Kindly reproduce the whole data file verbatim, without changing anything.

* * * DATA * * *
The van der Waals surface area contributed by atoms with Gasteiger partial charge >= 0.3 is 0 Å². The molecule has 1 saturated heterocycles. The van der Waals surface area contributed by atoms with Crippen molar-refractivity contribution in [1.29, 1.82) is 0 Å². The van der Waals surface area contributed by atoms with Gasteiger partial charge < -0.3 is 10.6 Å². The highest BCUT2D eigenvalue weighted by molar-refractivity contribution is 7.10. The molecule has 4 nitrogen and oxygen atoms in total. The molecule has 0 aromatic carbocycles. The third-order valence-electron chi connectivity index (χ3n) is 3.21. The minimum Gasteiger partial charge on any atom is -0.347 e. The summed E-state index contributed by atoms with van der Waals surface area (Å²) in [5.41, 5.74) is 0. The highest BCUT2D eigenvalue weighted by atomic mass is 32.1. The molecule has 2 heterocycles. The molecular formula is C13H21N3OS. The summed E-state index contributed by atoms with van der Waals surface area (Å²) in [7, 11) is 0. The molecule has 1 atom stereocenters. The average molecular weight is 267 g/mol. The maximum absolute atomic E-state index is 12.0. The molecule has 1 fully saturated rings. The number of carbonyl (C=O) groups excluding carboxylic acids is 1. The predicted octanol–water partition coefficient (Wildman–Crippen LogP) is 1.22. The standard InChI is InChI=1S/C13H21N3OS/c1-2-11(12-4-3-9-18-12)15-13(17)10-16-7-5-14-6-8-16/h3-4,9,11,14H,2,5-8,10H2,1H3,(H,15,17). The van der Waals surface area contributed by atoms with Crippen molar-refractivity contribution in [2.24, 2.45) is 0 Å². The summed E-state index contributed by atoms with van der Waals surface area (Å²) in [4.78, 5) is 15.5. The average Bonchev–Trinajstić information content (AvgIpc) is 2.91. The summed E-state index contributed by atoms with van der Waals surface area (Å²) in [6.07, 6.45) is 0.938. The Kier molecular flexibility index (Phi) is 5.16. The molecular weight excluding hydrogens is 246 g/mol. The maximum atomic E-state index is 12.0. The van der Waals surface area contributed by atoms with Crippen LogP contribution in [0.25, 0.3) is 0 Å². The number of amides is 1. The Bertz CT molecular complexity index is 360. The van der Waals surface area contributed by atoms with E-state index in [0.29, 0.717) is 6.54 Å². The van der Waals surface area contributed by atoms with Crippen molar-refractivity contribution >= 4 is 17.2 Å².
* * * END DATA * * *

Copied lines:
The van der Waals surface area contributed by atoms with Gasteiger partial charge >= 0.3 is 0 Å². The molecule has 1 saturated heterocycles. The van der Waals surface area contributed by atoms with Crippen molar-refractivity contribution in [1.29, 1.82) is 0 Å². The van der Waals surface area contributed by atoms with Gasteiger partial charge < -0.3 is 10.6 Å². The highest BCUT2D eigenvalue weighted by molar-refractivity contribution is 7.10. The molecule has 4 nitrogen and oxygen atoms in total. The molecule has 0 aromatic carbocycles. The third-order valence-electron chi connectivity index (χ3n) is 3.21. The minimum Gasteiger partial charge on any atom is -0.347 e. The summed E-state index contributed by atoms with van der Waals surface area (Å²) in [5.41, 5.74) is 0. The highest BCUT2D eigenvalue weighted by atomic mass is 32.1. The molecule has 2 heterocycles. The molecular formula is C13H21N3OS. The summed E-state index contributed by atoms with van der Waals surface area (Å²) in [7, 11) is 0. The molecule has 1 atom stereocenters. The average molecular weight is 267 g/mol. The maximum absolute atomic E-state index is 12.0. The molecule has 1 fully saturated rings. The number of carbonyl (C=O) groups excluding carboxylic acids is 1. The predicted octanol–water partition coefficient (Wildman–Crippen LogP) is 1.22. The standard InChI is InChI=1S/C13H21N3OS/c1-2-11(12-4-3-9-18-12)15-13(17)10-16-7-5-14-6-8-16/h3-4,9,11,14H,2,5-8,10H2,1H3,(H,15,17). The van der Waals surface area contributed by atoms with Crippen molar-refractivity contribution in [2.24, 2.45) is 0 Å². The summed E-state index contributed by atoms with van der Waals surface area (Å²) in [4.78, 5) is 15.5. The average Bonchev–Trinajstić information content (AvgIpc) is 2.91. The summed E-state index contributed by atoms with van der Waals surface area (Å²) in [6.07, 6.45) is 0.938. The Kier molecular flexibility index (Phi) is 5.16. The molecular weight excluding hydrogens is 246 g/mol. The maximum atomic E-state index is 12.0. The van der Waals surface area contributed by atoms with Crippen LogP contribution in [0.25, 0.3) is 0 Å². The number of amides is 1. The Bertz CT molecular complexity index is 360. The van der Waals surface area contributed by atoms with E-state index in [0.29, 0.717) is 6.54 Å². The van der Waals surface area contributed by atoms with Crippen molar-refractivity contribution >= 4 is 17.2 Å².